Improving air quality can cut your risk for diabetes


Image: Improving air quality can cut your risk for diabetes

(Natural News) Research has revealed that improving air quality can cut the risk of Type 2 diabetes. The study, published in the journal The Lancet Planetary Health, discovered that aside from eating a diet high in processed and sugary foods, living in areas with poor air quality can increase the risk of Type 2 diabetes.

Researchers at Washington University looked at data of 1.7 million U.S. veterans across an average of 8.5 years. They also analyzed data from NASA satellites and readings from ground stations, which monitored air pollution in the environments of the study participants. Then, these results were cross-referenced with air pollution statistics from 194 other countries in order to determine if the number of people with Type 2 diabetes increased in highly polluted areas.

Based on the results of the analysis, 3.2 million cases of Type 2 diabetes in the world were due to air pollution in 2016, representing a total of 14 percent of new cases of the condition. Moreover, about 21 percent of people living in areas where there were five to 10 micrograms per cubic meter (mcg/m³) of air pollution developed Type 2 diabetes. This increased to 24 percent when the pollution was at 11.9 to 13.6 mcg/m³.

The study researchers also believe that air pollution could be the cause for at least one in 10 cases of Type 2 diabetes in the U.K. With the help of NASA satellites, they predict that nearly 15,00 people develop type 2 diabetes in the U.K. every year because of poor air quality.

“In the U.K., in 2016 there were about 14,900 incident cases of diabetes attributable to air pollution and 31,800 healthy life years lost. We did not look at the city level or London. However, it is very clear from our results that higher (pollution) is associated with higher risk,” said Ziyad Al-Aly, study author and assistant professor at Washington University.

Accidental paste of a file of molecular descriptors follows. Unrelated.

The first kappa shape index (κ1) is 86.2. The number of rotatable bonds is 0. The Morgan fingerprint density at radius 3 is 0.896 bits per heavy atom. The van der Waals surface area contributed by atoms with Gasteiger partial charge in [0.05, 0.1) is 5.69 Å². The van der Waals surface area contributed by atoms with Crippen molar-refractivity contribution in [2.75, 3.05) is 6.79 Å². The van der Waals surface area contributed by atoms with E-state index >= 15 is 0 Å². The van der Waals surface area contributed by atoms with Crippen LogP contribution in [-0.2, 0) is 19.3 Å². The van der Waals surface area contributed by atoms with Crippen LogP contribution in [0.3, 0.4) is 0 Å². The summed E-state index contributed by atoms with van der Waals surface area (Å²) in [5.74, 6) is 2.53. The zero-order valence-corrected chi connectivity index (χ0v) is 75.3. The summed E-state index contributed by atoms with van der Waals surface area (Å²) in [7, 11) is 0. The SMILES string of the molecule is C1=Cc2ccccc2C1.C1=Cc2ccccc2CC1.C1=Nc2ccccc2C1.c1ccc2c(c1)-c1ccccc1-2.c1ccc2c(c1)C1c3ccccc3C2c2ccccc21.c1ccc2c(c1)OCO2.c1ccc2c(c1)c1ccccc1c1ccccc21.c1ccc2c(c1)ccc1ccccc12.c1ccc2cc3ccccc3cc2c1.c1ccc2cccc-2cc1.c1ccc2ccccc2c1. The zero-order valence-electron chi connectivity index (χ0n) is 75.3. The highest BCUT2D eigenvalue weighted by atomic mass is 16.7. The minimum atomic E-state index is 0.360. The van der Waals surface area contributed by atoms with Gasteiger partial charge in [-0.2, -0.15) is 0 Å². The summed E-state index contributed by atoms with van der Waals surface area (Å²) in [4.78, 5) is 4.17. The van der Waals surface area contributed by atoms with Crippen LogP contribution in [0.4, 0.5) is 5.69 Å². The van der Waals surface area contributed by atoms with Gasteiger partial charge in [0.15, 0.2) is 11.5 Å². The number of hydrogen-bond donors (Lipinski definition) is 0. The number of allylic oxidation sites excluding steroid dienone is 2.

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The findings of the study also suggested that even small improvements in air quality could help decrease the prevalence of Type 2 diabetes.

Improving air quality at home

You can start by reducing your exposure to air pollution in your home. Follow these tips to improve the air quality in your home:

  • Do not smoke: Smoking is bad for the health, and it is not good for your home. When a cigarette is burned, about 4,000 toxic chemicals are released and those could be floating around your house and sticking to surfaces.
  • Get an indoor plant: Some houseplants, such as chrysanthemums, peace lilies, and the snake plant, are effective at filtering toxins from the air, such as formaldehyde. (Related: These indoor plants can filter the air you breathe at home while providing medicinal benefits.)
  • Get your appliances checked and serviced: Your appliances, especially gas appliances like boilers and gas ovens, should be serviced regularly to prevent them from leaking gas into the air.
  • Keep your floor clean: Vacuuming, mopping, or simply using rugs can help remove dirt and dust from being blown around or moved around the house.
  • Reduce humidity: Dust mites and mold spores love hot, humid air. Try to control humidity levels, especially when you are cooking, using a tumble drier, or having a hot bath, as these tend to increase humidity levels.
  • Test for radon: Radon, a naturally-occurring gas, can increase the risk of diseases, such as lung cancer. However, this gas has no scent and no color, making it difficult to detect. The only way to detect it is to purchase a report or carry out a radon test that tells you whether your home is at risk. If it is, try installing a positive input ventilation system to reduce radon concentration.
  • Use natural deodorizers: You can make your house smell good without using toxic chemicals. Try using essential oils or cutting up some citrus fruit instead, as these are natural and more environmentally friendly alternatives.

Read more news stories and studies on the harmful effects of pollution by going to Pollution.news.

Sources include:

Diabetes.co.uk

EnviroVent.com


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